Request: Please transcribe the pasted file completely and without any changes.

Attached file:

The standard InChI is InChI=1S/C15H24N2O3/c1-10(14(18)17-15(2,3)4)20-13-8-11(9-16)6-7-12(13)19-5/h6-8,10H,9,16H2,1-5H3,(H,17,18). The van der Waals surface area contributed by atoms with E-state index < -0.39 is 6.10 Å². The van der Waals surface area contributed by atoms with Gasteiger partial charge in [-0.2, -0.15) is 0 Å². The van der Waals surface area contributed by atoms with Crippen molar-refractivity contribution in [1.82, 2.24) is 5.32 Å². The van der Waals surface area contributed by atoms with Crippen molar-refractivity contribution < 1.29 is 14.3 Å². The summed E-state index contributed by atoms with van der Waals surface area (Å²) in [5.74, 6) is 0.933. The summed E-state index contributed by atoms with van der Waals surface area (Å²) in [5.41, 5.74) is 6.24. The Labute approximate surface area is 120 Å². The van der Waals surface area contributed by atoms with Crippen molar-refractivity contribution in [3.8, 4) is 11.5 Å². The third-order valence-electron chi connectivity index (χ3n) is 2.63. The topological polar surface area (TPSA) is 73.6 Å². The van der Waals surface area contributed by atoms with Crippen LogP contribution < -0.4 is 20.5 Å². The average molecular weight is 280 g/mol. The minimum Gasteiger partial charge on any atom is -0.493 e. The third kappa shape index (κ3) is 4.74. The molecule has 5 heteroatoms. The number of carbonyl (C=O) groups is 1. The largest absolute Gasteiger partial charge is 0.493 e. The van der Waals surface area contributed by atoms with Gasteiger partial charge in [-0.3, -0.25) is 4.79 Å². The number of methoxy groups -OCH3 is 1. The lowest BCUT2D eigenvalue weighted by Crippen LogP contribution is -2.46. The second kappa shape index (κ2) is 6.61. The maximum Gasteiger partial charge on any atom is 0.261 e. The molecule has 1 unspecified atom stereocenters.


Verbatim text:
The standard InChI is InChI=1S/C15H24N2O3/c1-10(14(18)17-15(2,3)4)20-13-8-11(9-16)6-7-12(13)19-5/h6-8,10H,9,16H2,1-5H3,(H,17,18). The van der Waals surface area contributed by atoms with E-state index < -0.39 is 6.10 Å². The van der Waals surface area contributed by atoms with Gasteiger partial charge in [-0.2, -0.15) is 0 Å². The van der Waals surface area contributed by atoms with Crippen molar-refractivity contribution in [1.82, 2.24) is 5.32 Å². The van der Waals surface area contributed by atoms with Crippen molar-refractivity contribution < 1.29 is 14.3 Å². The summed E-state index contributed by atoms with van der Waals surface area (Å²) in [5.74, 6) is 0.933. The summed E-state index contributed by atoms with van der Waals surface area (Å²) in [5.41, 5.74) is 6.24. The Labute approximate surface area is 120 Å². The van der Waals surface area contributed by atoms with Crippen molar-refractivity contribution in [3.8, 4) is 11.5 Å². The third-order valence-electron chi connectivity index (χ3n) is 2.63. The topological polar surface area (TPSA) is 73.6 Å². The van der Waals surface area contributed by atoms with Crippen LogP contribution < -0.4 is 20.5 Å². The average molecular weight is 280 g/mol. The minimum Gasteiger partial charge on any atom is -0.493 e. The third kappa shape index (κ3) is 4.74. The molecule has 5 heteroatoms. The number of carbonyl (C=O) groups is 1. The largest absolute Gasteiger partial charge is 0.493 e. The van der Waals surface area contributed by atoms with Gasteiger partial charge in [-0.3, -0.25) is 4.79 Å². The number of methoxy groups -OCH3 is 1. The lowest BCUT2D eigenvalue weighted by Crippen LogP contribution is -2.46. The second kappa shape index (κ2) is 6.61. The maximum Gasteiger partial charge on any atom is 0.261 e. The molecule has 1 unspecified atom stereocenters.